Climate change is increasing drought risk to many areas. Droughts already cause massive yield losses on a regular basis, and coping with this risk is becoming increasingly important to farmers. In addition to the use of irrigation systems and drought-tolerant crops, crop insurance could potentially play a major role. The global agricultural insurance market is growing rapidly, but few options focus on drought.
One promising approach to better drought insurance models that is yet to receive due attention involves the use of satellite data. The quantity and quality is increasing steadily, and well-validated, high-resolution data products are often freely available. This allows drought events globally to be monitored efficiently and in near real-time.
Objective, pragmatic and efficient
In a perspective piece in Nature Food, we examined the potential of satellites for drought risk crop insurance.1 Satellite-based measurements open up new possibilities, in particular for index insurance. In this alternative to traditional insurance models, the payment is based on an objective index rather than the actual damage to the crops. If a parameter that is being monitored (e.g. by satellite), such as soil moisture, falls below a critical level, the payout is made automatically.
This mechanism is especially suitable for drought, as this usually affects large areas: it ensures that farmers receive compensation quickly and unbureaucratically, even if crops fail at the same time throughout an entire region.
In addition, cultivation that was previously uninsurable, such as grassland and pasture, can be insured using satellites. The risk of drought here is high, but traditional loss adjustment methods are simply too expensive to apply to them.3 Spain and France, for example, already offer the first satellite-based insurance policies for grassland. This is highly relevant also to Switzerland, where grassland makes up more than 70 percent of all agricultural land.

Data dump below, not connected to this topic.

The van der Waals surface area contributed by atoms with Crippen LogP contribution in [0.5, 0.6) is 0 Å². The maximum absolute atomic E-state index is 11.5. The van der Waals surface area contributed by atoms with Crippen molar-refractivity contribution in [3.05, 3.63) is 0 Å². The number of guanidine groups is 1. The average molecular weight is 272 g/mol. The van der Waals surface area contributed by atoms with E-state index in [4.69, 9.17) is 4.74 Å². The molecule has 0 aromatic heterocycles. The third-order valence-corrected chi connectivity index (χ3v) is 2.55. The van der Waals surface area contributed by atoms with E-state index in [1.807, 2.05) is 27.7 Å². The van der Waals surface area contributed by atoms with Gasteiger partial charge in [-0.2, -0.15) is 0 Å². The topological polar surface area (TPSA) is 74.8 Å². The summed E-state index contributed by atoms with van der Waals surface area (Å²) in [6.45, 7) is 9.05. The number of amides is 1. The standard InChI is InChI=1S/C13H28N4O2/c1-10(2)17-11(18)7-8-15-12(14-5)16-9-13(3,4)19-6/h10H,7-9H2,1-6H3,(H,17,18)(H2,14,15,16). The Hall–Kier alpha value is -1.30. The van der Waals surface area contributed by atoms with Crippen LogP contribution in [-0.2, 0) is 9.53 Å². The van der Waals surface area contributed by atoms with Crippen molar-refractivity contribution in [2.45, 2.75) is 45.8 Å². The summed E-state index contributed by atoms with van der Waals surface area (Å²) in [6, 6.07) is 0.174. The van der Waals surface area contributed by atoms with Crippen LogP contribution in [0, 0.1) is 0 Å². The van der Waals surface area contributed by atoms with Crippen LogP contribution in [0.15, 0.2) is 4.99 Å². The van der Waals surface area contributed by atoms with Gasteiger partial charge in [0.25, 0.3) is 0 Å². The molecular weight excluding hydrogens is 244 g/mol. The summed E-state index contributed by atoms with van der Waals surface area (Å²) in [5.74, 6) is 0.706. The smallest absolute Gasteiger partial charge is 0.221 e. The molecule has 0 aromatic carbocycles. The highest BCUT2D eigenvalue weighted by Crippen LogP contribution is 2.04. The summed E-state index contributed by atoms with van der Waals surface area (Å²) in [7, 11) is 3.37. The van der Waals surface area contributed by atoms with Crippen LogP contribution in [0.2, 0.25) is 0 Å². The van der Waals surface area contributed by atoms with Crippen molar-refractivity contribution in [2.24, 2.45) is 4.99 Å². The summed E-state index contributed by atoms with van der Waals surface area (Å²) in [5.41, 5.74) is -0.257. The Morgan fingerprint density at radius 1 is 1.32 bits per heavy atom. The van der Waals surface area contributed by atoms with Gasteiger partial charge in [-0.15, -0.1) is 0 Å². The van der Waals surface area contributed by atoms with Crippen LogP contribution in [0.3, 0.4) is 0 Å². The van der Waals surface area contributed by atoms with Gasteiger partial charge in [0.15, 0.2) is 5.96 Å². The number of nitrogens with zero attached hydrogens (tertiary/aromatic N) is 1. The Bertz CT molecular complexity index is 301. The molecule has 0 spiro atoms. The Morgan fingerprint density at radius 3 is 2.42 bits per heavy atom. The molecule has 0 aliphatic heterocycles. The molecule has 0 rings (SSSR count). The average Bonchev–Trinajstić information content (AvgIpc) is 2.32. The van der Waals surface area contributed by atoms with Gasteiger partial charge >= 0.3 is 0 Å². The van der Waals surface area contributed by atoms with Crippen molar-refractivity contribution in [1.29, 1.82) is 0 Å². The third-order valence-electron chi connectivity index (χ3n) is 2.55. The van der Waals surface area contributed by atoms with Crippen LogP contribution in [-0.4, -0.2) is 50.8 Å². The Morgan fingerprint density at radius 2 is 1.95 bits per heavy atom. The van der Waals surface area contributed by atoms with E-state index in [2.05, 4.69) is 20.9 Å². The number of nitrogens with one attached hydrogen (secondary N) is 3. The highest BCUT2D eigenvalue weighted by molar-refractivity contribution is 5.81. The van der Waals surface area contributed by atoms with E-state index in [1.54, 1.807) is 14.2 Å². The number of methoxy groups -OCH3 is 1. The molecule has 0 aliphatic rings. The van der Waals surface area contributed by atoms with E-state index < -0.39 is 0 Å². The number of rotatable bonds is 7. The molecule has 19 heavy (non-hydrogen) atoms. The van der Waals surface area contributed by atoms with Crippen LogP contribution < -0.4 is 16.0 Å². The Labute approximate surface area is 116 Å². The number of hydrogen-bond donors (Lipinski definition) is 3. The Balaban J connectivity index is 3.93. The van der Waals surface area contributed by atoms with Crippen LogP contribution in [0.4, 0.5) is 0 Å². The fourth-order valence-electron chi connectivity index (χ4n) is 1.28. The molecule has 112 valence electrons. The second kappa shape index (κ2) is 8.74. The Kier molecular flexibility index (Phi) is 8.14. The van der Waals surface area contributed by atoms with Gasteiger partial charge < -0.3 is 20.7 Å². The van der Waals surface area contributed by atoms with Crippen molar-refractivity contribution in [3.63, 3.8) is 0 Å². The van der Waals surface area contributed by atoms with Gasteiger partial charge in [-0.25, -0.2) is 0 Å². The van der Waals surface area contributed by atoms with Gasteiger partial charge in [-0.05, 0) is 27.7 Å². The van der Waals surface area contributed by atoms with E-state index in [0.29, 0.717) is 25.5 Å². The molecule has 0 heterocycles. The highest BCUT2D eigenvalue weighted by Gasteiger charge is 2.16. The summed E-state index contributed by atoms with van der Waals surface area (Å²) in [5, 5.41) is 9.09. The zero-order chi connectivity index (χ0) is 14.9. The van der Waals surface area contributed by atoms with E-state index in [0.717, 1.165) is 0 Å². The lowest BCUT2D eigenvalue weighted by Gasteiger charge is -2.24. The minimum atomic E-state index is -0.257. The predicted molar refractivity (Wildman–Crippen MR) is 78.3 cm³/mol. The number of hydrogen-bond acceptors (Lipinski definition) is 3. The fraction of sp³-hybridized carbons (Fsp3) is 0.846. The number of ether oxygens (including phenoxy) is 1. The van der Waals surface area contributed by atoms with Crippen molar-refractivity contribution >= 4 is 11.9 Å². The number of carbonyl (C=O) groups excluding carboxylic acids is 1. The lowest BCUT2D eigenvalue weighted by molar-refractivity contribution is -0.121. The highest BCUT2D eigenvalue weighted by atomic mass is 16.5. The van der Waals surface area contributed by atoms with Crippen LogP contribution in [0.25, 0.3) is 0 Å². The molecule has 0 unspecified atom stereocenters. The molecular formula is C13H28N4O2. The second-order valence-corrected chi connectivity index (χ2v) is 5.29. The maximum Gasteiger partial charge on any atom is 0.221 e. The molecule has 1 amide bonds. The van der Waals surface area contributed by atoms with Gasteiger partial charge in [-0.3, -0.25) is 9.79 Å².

Measuring plant growth from afar
Satellites can serve as a basis for insurance in a number of ways; they can determine vegetation indices, which can be correlated with crop losses in the event of drought, and soil moisture and evaporation from plants and the land surface (evapotranspiration) can also be measured efficiently. These variables are useful indicators of drought and resulting yield losses, which makes them suitable for drought insurance. However, they are not yet used in practice.
This form of insurance not only covers loss of production, but also might cover possible additional costs, such as from more intensive irrigation. If the payout is based on a regional drought index rather than actual yields, farmers will have an incentive to continue irrigating and producing, despite nearly complete insurance protection.2
Blind to certain damage
Of course, these new opportunities also come with potential problems. Satellites do not reliably capture every single instance of damage in a field; consequently, an insurance may not cover all loss of income. In the worst case, insured farmers would be at a disadvantage to those without insurance; they would pay the insurance premium, but still incur the damage. However, a combination of good databases and well-designed insurance schemes could help reducing such problems.
Satellite-based monitoring data holds considerable potential for effectively lowering drought risk. Authorities could facilitate such insurance models by giving all those involved better access to relevant data sources. Improved access to satellite data and new insurance models also go hand in hand with the growing relevance of "smart farming"4 in agriculture.
Robert Finger wrote this article in collaboration with Dr Willemijn Vroege.